Hearing Granims describe the dump site, MacVeigh remembered something. A man had recently reported pulling over to go the bathroom near a retention pond outside Miami. When he looked down, the man saw a plastic bag full of jewelry sitting at the water’s edge. To his credit, the man called the police. A high-school ring inside the bag was soon traced back to a March 2017 burglary in New Smyrna Beach—a jewelry store in a strip mall had had a brand-new door sliced through the drywall from a neighboring business, its disabled alarm system thrown onto the floor, and its safe drilled.
MacVeigh requested an FBI dive team. Their goal was to find the crew’s abandoned jewelry, as well as some incriminating GPS devices that Granims had thrown into the canal. The problem, MacVeigh told me, was that the site was only half a mile from Ornelas’s house, which meant somehow disguising an entire FBI dive team. While MacVeigh watched local roads for signs of Ornelas, the divers began simulating how far a man like Granims could throw something into the water. They realized right away that their search could take all day.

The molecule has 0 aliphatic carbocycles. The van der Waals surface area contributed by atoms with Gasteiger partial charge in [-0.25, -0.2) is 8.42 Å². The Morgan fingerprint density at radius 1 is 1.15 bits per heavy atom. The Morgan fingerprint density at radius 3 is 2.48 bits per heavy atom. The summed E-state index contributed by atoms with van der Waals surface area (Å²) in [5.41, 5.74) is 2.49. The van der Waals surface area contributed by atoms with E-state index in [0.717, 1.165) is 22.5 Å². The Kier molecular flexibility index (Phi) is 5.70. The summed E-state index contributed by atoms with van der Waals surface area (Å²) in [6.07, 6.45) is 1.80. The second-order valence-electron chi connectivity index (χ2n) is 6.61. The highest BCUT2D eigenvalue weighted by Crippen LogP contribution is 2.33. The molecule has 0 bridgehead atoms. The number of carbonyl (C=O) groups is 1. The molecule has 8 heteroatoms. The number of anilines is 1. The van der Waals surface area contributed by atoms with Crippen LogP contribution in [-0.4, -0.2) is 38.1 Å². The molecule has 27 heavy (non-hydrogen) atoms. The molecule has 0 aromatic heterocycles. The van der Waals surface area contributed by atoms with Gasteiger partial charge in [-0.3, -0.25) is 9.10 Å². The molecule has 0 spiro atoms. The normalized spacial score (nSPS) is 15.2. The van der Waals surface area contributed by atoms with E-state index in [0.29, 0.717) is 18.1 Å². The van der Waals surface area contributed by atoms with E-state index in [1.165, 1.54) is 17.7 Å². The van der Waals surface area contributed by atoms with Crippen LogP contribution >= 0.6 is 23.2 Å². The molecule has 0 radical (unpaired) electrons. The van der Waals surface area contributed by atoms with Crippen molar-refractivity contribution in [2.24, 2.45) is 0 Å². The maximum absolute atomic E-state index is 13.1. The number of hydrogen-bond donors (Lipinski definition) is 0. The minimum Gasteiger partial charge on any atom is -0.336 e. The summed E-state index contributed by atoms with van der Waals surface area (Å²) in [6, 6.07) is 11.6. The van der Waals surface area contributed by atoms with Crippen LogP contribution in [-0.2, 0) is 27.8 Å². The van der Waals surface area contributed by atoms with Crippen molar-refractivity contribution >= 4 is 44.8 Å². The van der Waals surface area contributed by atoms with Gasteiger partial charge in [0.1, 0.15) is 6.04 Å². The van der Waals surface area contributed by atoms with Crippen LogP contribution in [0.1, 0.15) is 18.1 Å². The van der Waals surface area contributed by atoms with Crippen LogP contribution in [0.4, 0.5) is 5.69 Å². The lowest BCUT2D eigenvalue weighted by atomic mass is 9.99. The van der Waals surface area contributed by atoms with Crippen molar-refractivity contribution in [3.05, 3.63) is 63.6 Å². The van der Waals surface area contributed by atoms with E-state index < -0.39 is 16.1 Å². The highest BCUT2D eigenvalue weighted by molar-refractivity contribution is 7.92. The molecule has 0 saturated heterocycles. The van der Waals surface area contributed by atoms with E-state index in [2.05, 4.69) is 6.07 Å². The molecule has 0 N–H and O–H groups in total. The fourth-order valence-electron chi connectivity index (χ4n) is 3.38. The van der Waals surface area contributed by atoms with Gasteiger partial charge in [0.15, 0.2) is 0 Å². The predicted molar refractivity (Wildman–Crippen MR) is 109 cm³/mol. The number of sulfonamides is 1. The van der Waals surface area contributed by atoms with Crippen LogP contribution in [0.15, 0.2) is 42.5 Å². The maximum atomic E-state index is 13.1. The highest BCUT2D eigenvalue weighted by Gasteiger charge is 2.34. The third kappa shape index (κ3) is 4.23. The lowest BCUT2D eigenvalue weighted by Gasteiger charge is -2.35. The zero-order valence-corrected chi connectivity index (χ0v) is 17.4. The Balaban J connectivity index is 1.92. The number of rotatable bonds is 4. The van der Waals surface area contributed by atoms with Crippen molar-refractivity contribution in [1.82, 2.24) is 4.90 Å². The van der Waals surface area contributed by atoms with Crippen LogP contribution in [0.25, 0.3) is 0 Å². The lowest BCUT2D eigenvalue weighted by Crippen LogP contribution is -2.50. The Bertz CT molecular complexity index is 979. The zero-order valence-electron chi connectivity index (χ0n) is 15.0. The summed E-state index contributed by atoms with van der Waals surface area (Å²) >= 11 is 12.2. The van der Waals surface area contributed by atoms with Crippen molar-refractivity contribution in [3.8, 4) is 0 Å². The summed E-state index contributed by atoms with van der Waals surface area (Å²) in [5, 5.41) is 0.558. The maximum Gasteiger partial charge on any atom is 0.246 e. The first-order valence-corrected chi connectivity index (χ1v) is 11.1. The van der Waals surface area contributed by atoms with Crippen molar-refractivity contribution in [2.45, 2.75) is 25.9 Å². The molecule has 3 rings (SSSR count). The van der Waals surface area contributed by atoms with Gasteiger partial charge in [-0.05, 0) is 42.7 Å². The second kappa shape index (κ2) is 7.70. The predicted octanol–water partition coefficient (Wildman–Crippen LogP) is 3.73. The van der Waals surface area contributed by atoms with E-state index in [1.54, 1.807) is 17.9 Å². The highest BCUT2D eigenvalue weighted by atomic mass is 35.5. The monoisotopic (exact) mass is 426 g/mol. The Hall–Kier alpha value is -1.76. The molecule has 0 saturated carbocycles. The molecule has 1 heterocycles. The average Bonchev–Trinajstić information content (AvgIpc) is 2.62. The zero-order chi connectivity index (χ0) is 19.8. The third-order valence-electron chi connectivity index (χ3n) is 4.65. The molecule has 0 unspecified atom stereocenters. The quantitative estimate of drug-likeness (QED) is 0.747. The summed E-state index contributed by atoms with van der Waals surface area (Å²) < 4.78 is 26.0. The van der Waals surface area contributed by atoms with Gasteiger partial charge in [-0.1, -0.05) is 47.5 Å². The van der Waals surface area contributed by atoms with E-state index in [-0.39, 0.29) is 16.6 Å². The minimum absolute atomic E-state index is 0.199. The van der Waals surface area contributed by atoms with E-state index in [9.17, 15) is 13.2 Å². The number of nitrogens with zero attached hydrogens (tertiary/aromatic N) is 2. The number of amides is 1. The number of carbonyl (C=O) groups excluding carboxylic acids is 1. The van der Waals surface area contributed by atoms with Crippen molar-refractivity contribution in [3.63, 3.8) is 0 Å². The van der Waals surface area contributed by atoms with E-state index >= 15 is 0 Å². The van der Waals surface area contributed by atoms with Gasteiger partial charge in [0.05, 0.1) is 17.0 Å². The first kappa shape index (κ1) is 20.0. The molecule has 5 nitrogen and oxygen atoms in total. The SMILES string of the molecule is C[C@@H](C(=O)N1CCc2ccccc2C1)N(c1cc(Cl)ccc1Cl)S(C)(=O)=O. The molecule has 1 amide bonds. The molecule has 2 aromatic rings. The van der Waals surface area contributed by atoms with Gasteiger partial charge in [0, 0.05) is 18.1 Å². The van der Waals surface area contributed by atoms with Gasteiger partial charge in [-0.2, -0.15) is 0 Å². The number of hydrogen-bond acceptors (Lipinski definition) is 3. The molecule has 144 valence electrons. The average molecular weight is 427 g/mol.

Then, MacVeigh said, his eyebrows raised in comedic disbelief, “They find the first GPS unit almost instantaneously. It’s like 15 feet out in the canal. Then the guys start bringing up just handfuls of popped diamonds. They’re pulling jewelry out left and right.” On later inspection, these were not diamonds, but cubic zirconia. “That stuff was junk,” MacVeigh added.
With Granims’s cooperation now confirmed, he and MacVeigh devised an endgame. Wearing a wire to record the crew’s conversations, and after agreeing to let a GPS tracker be placed on their rental vehicle, Granims traveled with the group to Chicago. According to an FBI affidavit accompanying the criminal complaint against Ornelas and Petruccelli, the men visited several potential targets, posing as customers and looking for their favorite combination: a jewelry store with an empty business or nail salon next door. They then cased a handful of medical-marijuana dispensaries for good measure.